The Current STEM Movement – There's A Lot More To It Than A One-Time Result!

RE@L logo_Corp_color_RGB-high-REZThere are dozens of prestigious articles being published and presentations given about “successful STEM experiences” in our schools. Many of them report effective teaching and learning experiences for all those involved. It’s overwhelming! What do we do to make STEM happen for us?

SCWhile these reports are worthy of our consideration, each fails to address how a comprehensive Systemic Change can occur across the thousands of schools who are considering adopting the STEM curriculum. The fact remains that STEM publishers and providers, to be successful, must find a way to make Systemic Change happen.

Unknown-1Many of these STEM reports are worthy of consideration. Still, the sum of these singular case studies do not augur well for the systemic changes needed. Focusing on a singular “project,” and then summing up all the projects does not provide a road map to Systemic Change. As the researchers will tell you, success with A may not lead to success with B.

imagesIn fairness, many projects focus on new models which do produce a good STEM learning experience, but for a very limited number of students.  Far too often their focus is solely on students who are identified as “talented” in science and mathematics. These learners are already successfully finding their way through our K12 system, and on a STEM-oriented college degree and career path.

The looming question for us is: What about students who are good students, motivated to learn, but may not demonstrate upper quartile performance in higher level STEM courses? These kids are a far more populous sector of our K12 population. What are the STEM opportunities for them? Even more pointedly, where are the STEM opportunities for our girls?

Here are the key questions:

  • How can we successfully generalize the STEM experience?
  • How do we replicate what we’ve learned over 14,000 locally-controlled school districts?
  • Where is our total STEM plan to create a curriculum for the larger population of STEM-interested students,?
  • What about those who might prefer a community college, or choose vocational education, and still want a STEM career?
  • Does our Systemic Plan for STEM include them, as well?


There is only one answer to these question, and that is, they must.

We, at RE@L, are committed to putting the right tools and necessary support in the hands of the teachers to make STEM happen for all capable students. STEM has an ambitious agenda for those with STEM ambitions.

At RE@L we are helping:

  • create more “scientists” and keeping the U.S. competitive with the world’s country leaders  who have highly-selective education systems;
  • equalize the number of  girls choosing STEM courses and women in STEM-related positions;
  • raise the “test scores” of American students to compete with higher international scores;
  • reduce the many inequities across schools in the U.S.;
  • make success happen in over 15,000 locally controlled school districts and thousands more private, parochial and charter schools.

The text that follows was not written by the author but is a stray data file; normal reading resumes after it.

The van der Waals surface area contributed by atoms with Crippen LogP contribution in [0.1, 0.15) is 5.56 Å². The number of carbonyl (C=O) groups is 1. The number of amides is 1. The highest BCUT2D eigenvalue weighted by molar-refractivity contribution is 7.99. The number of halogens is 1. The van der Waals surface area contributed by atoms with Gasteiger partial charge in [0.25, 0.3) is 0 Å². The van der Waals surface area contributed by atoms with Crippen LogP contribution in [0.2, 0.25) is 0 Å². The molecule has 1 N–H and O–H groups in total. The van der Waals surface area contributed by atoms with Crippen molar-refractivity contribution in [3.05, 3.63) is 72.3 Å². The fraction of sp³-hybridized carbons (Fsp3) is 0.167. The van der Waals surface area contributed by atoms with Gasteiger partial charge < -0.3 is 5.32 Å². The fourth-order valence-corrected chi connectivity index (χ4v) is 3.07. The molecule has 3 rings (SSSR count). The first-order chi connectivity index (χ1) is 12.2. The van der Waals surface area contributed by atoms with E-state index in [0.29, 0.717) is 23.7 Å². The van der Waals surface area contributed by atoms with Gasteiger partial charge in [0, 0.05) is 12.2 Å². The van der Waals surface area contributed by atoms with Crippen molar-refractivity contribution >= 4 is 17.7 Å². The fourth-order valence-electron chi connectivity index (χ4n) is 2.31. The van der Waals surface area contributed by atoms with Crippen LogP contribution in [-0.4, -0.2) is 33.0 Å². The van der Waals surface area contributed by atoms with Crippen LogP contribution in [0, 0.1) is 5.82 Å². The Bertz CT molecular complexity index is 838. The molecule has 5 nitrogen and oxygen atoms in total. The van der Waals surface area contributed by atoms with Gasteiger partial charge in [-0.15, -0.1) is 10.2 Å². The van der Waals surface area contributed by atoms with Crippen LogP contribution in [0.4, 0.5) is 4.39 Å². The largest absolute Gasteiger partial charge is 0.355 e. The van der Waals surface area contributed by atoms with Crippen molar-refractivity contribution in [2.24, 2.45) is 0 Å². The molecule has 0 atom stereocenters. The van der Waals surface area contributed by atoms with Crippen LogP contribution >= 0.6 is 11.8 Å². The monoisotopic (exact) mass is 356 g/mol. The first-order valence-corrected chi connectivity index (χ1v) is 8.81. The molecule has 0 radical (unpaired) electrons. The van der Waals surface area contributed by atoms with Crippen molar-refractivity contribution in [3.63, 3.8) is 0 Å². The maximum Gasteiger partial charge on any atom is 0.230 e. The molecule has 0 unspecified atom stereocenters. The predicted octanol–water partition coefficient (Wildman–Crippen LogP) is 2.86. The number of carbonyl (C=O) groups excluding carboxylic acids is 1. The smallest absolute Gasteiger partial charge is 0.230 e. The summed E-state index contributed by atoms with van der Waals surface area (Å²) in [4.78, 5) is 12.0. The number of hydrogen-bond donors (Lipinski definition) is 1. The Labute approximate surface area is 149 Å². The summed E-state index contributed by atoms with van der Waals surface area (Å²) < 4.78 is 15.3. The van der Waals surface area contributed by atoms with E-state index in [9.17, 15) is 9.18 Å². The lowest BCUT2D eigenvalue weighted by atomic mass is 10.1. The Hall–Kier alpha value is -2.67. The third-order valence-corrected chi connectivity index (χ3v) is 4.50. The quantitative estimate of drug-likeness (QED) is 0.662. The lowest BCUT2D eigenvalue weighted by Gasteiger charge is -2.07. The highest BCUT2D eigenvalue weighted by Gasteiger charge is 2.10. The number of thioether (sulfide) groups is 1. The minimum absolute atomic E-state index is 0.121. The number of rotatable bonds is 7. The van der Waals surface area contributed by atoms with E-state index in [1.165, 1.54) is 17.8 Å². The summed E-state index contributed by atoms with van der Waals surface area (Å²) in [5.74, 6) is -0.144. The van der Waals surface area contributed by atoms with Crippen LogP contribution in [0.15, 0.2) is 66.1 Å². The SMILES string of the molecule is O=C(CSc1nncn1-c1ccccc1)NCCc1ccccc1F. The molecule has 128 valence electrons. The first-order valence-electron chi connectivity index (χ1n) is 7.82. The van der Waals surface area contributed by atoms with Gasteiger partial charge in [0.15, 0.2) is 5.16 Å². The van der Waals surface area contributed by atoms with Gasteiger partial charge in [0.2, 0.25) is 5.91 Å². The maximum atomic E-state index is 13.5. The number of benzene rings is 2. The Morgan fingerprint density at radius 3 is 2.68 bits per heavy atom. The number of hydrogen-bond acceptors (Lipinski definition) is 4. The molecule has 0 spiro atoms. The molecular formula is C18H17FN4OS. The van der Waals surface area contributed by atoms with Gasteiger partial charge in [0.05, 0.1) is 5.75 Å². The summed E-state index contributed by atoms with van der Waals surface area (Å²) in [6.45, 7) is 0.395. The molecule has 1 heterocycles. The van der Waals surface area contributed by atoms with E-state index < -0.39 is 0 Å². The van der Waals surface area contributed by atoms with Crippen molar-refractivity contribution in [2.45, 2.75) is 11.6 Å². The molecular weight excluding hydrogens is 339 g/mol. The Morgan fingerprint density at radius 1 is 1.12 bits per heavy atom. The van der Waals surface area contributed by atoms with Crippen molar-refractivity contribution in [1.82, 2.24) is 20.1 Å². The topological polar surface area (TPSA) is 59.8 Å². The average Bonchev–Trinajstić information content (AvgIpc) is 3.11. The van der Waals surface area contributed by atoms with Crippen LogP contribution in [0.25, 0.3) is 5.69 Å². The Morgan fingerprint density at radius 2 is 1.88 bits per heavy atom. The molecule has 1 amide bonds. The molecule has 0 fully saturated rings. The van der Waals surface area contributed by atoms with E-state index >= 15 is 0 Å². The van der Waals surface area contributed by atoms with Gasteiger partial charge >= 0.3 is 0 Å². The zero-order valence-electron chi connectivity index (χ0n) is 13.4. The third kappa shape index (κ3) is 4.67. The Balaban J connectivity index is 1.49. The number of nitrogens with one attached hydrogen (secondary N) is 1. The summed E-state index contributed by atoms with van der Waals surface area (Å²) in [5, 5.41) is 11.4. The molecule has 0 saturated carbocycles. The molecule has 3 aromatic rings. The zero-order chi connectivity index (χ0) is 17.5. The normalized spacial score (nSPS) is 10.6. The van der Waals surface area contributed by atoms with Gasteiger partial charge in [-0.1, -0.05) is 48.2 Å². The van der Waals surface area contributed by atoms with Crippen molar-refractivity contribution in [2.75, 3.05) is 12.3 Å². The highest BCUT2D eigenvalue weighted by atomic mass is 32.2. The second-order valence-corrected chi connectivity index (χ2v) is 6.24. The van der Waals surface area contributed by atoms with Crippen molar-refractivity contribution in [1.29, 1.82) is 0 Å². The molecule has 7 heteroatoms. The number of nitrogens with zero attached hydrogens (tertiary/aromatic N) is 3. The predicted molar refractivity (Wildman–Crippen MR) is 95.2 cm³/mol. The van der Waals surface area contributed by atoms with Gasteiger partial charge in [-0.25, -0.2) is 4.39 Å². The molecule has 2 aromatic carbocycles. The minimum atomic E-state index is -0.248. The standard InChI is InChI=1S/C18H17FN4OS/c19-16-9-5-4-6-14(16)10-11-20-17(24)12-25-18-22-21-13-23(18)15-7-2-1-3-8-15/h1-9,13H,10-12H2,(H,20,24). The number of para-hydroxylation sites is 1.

systemicThe answer is we need Systemic Change in all our schools. We need to find ways to make a STEM curriculum happen in affordable and do-able manner.

The answer is NOT placing millions of mobile technology devices in K12 schools without a systemic plan to use them effectively. This now-popular path will not produce the STEM results we are seeking. The burden for change will fall in the already filled lap of the unprepared teacher. Yes, teachers need tools. They need a planned curriculum. They need helpers. They need resources. They need a collaborative team to share what works and what still needs working on.

Who can help? RE@L can!

Here’s our primary focus at RE@L: STEM must be made accessible for many more students. A STEM network of online portals must be put in place to enable our teachers to remain the primary leader of the STEM learning experience.

In summary:

  1. RE@L already has a systemic plan for STEM curriculum.
  2. RE@L software addresses the needs of all learners interested in a STEM education and career.
  3. RE@L has the resources and network to help each STEM teacher be effective in delivering the required instruction.
  4. RE@L has the solutions that will result in far more than a “one-time, one-site result” of effectiveness. 

real website homepage banner9RE@L and STEM can lead K12 to a RE@L-STEM solution that brings Systemic Change to our schools.

RE@L products are tested to meet the needs of EACH learner and EACH teacher.

Now, that’s what we call RE@L Systemic Change!


Please send your questions or comments

For more information on RE@L, visit our website by clicking on the Blue Mobile Globe below:


Tom King & Dale LaFrenz

Dr. Tom King has served for over 40 years as an Adjunct Professor at the University of Saint Thomas in the School of Education. The Saturn School of Tomorrow, formerly a St. Paul Public School, and his visionary response to educational reform, was a lighthouse on the frontier of school change. Tom was an experienced high school teacher of mathematics, a school administrator, and Director of Technology for the St. Paul MN Public Schools. He is also a member of the RE@L Team. Dr. Dale LaFrenz is Chairman of RE@L and one of the founders of MECC Software who brought “Oregon Trail” to millions of K12 kids everywhere. He has written extensively on the history and evolution of Ed Tech. His work in forging new paths for MECC’S “edutainment" software was instrumental in connecting school-markets, kids, teachers and consumer-markets/kids/parents, and now serves as the new launching pad for RE@L apps and software.